7 Books to Read When You've Just Left Your Job

These days, most people go through many different jobs throughout their career. Sometimes changing jobs means you're finally freeing yourself from a company you hated. Sometimes it means having to leave behind a place you loved or co-workers you could count on. Sometimes it means you've landed a great new opportunity. Sometimes it happens unexpectedly, and you don't know where you're going or what's coming next.

No matter the situation, leaving a job is hard. Whether you've got a new job lined up, or you're just seeing where the wind takes you, this is a huge change to make. It's easy to feel isolated and unhinged as you're making the transition. It's easy to question the decisions you've made, and to feel frustrated with how things are going. Not to mention, it can feel like the people around you don't or can't understand what's really going on in your head.

As with most things, the best way to get through the transition is through books. These books will inspire you, help you find yourself and your path, and remind you that every person goes through changes and hardships in their career. With these authors as your spirit guides, you'll triumphantly take on whatever lies ahead.

1. Yes Please by Amy Poehler

"Treat your career like a bad boyfriend." The moment I read this, I scrawled it in big block letters on my whiteboard. In this book, Poehler is like the older sister you always wanted, her signature warmth shining through as she tells you about her journey and gives you golden advice as you make your own way through the world.

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2. The Art of Asking by Amanda Palmer

When Amanda Palmer was fresh out of college, she made her living by busking as a living statue called The Bride. As The Bride, Palmer learned thousands of life-altering lessons on how to connect with others and the importance of asking. Now she's a rock star and a Kickstarter queen, encouraging fans and fellow artists around the world to see their own self-worth. This memoir/manifesto is all about the thrill of trust, how to balance the struggle for independence, and the importance of giving gifts while asking for what you need as an artist and as a person. (Her must-see TED Talk on the same subject spring-boarded the book.)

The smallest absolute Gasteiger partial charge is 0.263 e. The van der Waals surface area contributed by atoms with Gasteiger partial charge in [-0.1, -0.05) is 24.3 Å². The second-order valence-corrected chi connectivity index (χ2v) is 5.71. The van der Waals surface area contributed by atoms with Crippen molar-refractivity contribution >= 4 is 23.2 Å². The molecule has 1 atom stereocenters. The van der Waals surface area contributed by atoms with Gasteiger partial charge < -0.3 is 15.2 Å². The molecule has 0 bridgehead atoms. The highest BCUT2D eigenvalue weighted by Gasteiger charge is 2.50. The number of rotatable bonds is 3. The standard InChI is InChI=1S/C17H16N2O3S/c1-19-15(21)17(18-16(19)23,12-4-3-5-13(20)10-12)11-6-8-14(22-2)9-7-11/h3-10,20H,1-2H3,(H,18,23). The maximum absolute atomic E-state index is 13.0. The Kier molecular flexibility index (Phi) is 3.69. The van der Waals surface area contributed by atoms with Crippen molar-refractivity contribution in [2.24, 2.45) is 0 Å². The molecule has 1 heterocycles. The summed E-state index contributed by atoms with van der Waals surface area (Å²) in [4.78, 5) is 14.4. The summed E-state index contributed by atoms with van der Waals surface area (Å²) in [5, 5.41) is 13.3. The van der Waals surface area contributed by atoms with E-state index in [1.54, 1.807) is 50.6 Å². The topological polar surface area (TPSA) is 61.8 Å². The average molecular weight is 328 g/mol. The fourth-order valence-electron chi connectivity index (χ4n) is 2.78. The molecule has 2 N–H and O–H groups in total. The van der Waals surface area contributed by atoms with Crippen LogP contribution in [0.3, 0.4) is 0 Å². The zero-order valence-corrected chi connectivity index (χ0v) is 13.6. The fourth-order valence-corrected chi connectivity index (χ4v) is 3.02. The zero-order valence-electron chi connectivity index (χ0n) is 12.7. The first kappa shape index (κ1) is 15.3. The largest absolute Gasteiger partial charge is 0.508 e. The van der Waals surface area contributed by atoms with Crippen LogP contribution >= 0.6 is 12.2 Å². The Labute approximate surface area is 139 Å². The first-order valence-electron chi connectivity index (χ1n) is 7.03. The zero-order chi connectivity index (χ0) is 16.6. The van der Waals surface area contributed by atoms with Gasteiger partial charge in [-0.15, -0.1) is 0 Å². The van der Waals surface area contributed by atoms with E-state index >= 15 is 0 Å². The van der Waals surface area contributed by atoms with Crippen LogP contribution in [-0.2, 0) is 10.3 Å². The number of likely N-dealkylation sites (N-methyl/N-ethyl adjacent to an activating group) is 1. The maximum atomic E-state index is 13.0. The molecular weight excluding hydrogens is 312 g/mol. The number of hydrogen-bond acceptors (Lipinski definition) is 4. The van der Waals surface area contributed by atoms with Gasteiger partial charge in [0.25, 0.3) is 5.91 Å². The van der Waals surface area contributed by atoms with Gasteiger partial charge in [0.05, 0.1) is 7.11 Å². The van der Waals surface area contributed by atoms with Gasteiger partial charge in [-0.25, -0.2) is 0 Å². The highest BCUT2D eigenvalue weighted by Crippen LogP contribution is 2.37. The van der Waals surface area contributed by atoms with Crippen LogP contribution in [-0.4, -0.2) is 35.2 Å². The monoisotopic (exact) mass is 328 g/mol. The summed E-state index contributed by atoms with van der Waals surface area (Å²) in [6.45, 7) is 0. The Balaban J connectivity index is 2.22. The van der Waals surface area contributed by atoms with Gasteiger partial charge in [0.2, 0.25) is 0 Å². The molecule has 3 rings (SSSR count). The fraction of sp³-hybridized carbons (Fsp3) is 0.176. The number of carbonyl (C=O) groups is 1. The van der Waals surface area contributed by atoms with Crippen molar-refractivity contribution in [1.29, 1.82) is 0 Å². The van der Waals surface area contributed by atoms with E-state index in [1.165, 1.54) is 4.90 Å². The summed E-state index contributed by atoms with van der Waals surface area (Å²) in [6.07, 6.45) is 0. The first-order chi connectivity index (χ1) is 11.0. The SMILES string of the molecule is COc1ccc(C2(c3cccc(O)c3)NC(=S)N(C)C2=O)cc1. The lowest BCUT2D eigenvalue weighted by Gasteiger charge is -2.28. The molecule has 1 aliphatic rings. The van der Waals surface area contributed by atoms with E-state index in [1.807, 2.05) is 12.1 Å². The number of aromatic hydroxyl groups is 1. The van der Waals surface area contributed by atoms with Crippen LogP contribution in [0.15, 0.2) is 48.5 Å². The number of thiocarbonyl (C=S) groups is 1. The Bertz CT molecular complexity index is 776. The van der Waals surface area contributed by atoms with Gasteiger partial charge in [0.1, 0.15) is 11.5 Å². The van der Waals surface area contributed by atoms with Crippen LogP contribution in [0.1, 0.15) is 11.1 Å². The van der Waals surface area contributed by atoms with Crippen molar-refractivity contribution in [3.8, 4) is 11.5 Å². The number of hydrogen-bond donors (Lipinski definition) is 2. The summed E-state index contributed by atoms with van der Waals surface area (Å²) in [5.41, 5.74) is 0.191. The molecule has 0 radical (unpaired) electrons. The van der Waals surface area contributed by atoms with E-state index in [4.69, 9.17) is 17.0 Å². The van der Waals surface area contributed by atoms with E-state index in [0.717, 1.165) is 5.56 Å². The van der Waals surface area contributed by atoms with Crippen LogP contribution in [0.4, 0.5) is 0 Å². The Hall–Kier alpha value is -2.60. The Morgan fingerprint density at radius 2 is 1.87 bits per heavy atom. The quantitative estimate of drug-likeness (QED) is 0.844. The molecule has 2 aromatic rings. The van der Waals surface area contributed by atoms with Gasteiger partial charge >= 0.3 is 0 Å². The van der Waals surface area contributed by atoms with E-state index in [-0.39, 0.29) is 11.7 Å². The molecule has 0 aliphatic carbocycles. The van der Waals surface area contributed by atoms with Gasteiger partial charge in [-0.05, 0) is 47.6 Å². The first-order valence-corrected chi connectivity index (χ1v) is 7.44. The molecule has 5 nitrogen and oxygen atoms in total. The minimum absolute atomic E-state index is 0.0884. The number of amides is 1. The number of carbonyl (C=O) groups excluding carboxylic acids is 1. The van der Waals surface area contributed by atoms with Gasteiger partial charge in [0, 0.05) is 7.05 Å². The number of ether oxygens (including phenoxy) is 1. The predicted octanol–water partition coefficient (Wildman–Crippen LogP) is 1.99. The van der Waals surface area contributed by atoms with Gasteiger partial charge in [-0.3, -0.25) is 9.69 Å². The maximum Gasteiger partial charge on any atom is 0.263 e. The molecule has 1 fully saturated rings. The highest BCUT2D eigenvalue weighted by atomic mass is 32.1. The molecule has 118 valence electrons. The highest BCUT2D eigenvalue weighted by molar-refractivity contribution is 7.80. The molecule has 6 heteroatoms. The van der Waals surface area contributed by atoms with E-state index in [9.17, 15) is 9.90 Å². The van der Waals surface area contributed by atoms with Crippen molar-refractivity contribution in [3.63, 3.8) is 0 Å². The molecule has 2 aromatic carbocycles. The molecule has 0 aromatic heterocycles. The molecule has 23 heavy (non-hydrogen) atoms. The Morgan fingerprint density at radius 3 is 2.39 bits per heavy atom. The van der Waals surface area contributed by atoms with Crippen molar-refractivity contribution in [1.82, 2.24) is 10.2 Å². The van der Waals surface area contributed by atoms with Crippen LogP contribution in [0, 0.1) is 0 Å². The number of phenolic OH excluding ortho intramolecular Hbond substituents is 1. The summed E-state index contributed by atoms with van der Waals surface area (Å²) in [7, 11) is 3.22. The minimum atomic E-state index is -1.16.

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3. Is Everyone Hanging Out Without Me? (And Other Concerns) by Mindy Kaling

Not only does this book make you feel like Mindy Kaling is your best friend, but it gives you an insider look into how she arrived to her roaring success. This memoir is special because you feel so close to Kaling: You experience her successes and her not-so-successes in such an accessible way that it reminds you that even today's big stars had to work their butts off and that everyone makes their own journey.

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4. Bird by Bird by Anne Lamott

When Anne Lamott's older brother was working last-minute on a school project about birds, he became extremely overwhelmed, and Lamott's father advised to "just take it bird by bird." Lamott has gone on to apply this guiding philosophy to writing and life. It's a beautiful reminder to take everything one step at a time, especially when it feels like everything's caving in on you.

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5. Although of Course You End Up Becoming Yourself by David Lipsky

This is the book that got me through my last job change. After the publication of Infinite Jest, Lipsky interviewed David Foster Wallace over several days as they travelled to his final book tour events. The interview occurred at the height of Wallace's rising literary star, and it's interesting to see where his head is as he tries to describe his own life and career path. A dive into Wallace's signature ability to explain the world and the realities of being human, this book will have you deeply pondering where satisfaction truly comes from.

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6. Big Magic by Elizabeth Gilbert

The latest from the beloved author of Eat Pray Love, this book is all about how to empower your creative spirit. Elizabeth Gilbert reminds you to look fear in the eye, celebrate the genius you have, and embrace everything (even the frustration) as part of the process. This book will inspire you to believe in yourself and to keep creating. Gilbert's TED Talk on success and failure is also a must-watch.

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7. My Salinger Year by Joanna Rakoff

This book is especially great if you're a book nerd. My Salinger Year is the true story of how, for her first job as a literary agent's assistant, Joanna Rakoff answered J.D. Salinger's fan mail for a year. It's a great reminder of how wacky jobs can be, as well as an exploration of how to find satisfaction both within an odd job and beyond it. Rakoff's writing is so charming that any stress you have will simply melt away.

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